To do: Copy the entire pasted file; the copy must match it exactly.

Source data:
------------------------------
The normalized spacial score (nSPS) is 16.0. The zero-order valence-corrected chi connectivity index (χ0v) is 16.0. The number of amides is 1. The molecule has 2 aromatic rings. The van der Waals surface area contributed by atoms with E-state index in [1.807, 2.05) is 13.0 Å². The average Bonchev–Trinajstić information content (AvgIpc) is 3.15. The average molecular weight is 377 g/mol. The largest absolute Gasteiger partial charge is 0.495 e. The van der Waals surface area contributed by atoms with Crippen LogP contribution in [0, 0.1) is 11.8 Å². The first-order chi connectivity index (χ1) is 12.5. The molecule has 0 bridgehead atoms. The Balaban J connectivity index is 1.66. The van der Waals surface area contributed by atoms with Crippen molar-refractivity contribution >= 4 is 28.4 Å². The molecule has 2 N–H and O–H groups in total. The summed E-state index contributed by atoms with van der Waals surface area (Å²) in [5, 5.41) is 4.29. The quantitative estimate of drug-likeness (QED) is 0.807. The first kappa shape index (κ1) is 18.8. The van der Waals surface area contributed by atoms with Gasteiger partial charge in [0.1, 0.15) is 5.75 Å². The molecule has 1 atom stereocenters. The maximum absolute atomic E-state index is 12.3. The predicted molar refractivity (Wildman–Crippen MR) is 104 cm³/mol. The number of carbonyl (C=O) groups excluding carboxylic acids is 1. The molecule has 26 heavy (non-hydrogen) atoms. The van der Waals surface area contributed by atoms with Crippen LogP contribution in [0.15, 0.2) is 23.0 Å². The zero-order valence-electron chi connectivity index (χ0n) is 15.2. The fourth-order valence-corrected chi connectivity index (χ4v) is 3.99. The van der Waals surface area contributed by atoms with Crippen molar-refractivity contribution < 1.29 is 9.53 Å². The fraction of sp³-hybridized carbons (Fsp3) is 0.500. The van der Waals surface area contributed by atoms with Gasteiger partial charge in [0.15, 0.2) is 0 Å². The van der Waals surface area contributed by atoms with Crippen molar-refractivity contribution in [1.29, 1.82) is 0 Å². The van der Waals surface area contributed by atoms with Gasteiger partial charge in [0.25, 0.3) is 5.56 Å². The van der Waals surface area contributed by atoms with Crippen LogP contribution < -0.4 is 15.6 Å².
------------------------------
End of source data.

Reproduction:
The normalized spacial score (nSPS) is 16.0. The zero-order valence-corrected chi connectivity index (χ0v) is 16.0. The number of amides is 1. The molecule has 2 aromatic rings. The van der Waals surface area contributed by atoms with E-state index in [1.807, 2.05) is 13.0 Å². The average Bonchev–Trinajstić information content (AvgIpc) is 3.15. The average molecular weight is 377 g/mol. The largest absolute Gasteiger partial charge is 0.495 e. The van der Waals surface area contributed by atoms with Crippen LogP contribution in [0, 0.1) is 11.8 Å². The first-order chi connectivity index (χ1) is 12.5. The molecule has 0 bridgehead atoms. The Balaban J connectivity index is 1.66. The van der Waals surface area contributed by atoms with Crippen molar-refractivity contribution >= 4 is 28.4 Å². The molecule has 2 N–H and O–H groups in total. The summed E-state index contributed by atoms with van der Waals surface area (Å²) in [5, 5.41) is 4.29. The quantitative estimate of drug-likeness (QED) is 0.807. The first kappa shape index (κ1) is 18.8. The van der Waals surface area contributed by atoms with Gasteiger partial charge in [0.1, 0.15) is 5.75 Å². The molecule has 1 atom stereocenters. The maximum absolute atomic E-state index is 12.3. The predicted molar refractivity (Wildman–Crippen MR) is 104 cm³/mol. The number of carbonyl (C=O) groups excluding carboxylic acids is 1. The molecule has 26 heavy (non-hydrogen) atoms. The van der Waals surface area contributed by atoms with Crippen LogP contribution in [0.15, 0.2) is 23.0 Å². The zero-order valence-electron chi connectivity index (χ0n) is 15.2. The fourth-order valence-corrected chi connectivity index (χ4v) is 3.99. The van der Waals surface area contributed by atoms with Crippen molar-refractivity contribution < 1.29 is 9.53 Å². The fraction of sp³-hybridized carbons (Fsp3) is 0.500. The van der Waals surface area contributed by atoms with Gasteiger partial charge in [0.15, 0.2) is 0 Å². The van der Waals surface area contributed by atoms with Crippen molar-refractivity contribution in [1.29, 1.82) is 0 Å². The van der Waals surface area contributed by atoms with Gasteiger partial charge in [0.25, 0.3) is 5.56 Å². The van der Waals surface area contributed by atoms with Crippen LogP contribution < -0.4 is 15.6 Å².